Following the full-scale invasion of Ukraine in February 2022, numerous Russians decided to leave their country. Georgia and Armenia were among the most popular destinations for Russian migrants, either as a temporary stopover or for more permanent relocation.
Young urbanites with higher education are disproportionately represented in this wave of migration, which has significant implications for the Russian labour market. The political consequences of the associated demographic changes remain uncertain—on the one hand, the Russian regime has exiled some of its most vocal critics; on the other, the comparatively liberal environments in their host countries might allow exiles to connect with one other and mount a challenge to the Putin regime. Both Armenia and Georgia are readily accessible for migrants, who can remain there de facto indefinitely.
Nonetheless, conditions for newly arrived Russians differ significantly between these countries. Armenia remains socially and politically closer to Russia, whereas public criticism of the Russian government and Russian society is more tangible in Georgia.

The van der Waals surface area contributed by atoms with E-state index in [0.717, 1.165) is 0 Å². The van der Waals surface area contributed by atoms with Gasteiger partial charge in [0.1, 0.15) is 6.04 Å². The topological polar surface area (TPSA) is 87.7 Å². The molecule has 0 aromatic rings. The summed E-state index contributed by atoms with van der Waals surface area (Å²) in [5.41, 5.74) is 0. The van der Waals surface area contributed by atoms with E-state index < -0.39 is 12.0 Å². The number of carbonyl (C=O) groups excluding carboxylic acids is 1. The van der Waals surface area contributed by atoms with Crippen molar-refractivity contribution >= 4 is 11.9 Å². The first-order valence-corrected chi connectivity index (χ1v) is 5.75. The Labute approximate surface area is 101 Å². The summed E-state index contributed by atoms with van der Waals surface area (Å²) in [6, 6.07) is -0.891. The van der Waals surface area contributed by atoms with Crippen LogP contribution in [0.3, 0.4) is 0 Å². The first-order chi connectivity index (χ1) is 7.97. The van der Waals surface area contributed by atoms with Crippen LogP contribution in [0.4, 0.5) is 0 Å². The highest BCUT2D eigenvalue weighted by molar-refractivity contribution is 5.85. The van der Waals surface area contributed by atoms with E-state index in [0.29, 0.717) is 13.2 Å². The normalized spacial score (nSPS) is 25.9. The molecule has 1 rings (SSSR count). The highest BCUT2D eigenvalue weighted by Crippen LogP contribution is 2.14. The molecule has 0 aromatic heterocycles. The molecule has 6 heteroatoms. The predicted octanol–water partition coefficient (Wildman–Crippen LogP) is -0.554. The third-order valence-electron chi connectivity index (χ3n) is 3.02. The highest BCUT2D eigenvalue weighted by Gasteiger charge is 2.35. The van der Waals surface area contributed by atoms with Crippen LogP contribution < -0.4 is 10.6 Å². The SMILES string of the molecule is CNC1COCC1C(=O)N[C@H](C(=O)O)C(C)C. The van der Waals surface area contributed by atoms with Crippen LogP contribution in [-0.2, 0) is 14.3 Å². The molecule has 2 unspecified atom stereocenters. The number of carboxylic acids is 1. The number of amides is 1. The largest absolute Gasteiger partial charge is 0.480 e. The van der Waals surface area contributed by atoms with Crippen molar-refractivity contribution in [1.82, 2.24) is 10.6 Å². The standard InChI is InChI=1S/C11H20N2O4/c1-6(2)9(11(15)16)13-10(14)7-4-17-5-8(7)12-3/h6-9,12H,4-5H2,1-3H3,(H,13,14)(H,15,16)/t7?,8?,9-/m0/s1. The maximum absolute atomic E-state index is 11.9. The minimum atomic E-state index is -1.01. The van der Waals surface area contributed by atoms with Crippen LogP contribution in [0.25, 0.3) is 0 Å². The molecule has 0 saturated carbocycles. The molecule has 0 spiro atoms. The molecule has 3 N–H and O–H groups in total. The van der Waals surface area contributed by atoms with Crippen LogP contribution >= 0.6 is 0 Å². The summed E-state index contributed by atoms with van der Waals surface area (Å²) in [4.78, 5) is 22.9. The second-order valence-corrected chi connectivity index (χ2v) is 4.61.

Centre for East European and International Studies (ZOiS) conducted a face-to-face survey in both countries in late 2022 that illuminates important patterns both within and across countries.
Read more about the survey findings: link
The project was realised with financial support from Friedrich Ebert Foundation, the Harvard Ukrainian Research Institute (HURI), the Davis Centre for Russian and Eurasian Studies at Harvard, and Harvard’s Minda de Gunzburg Centre for European Studies.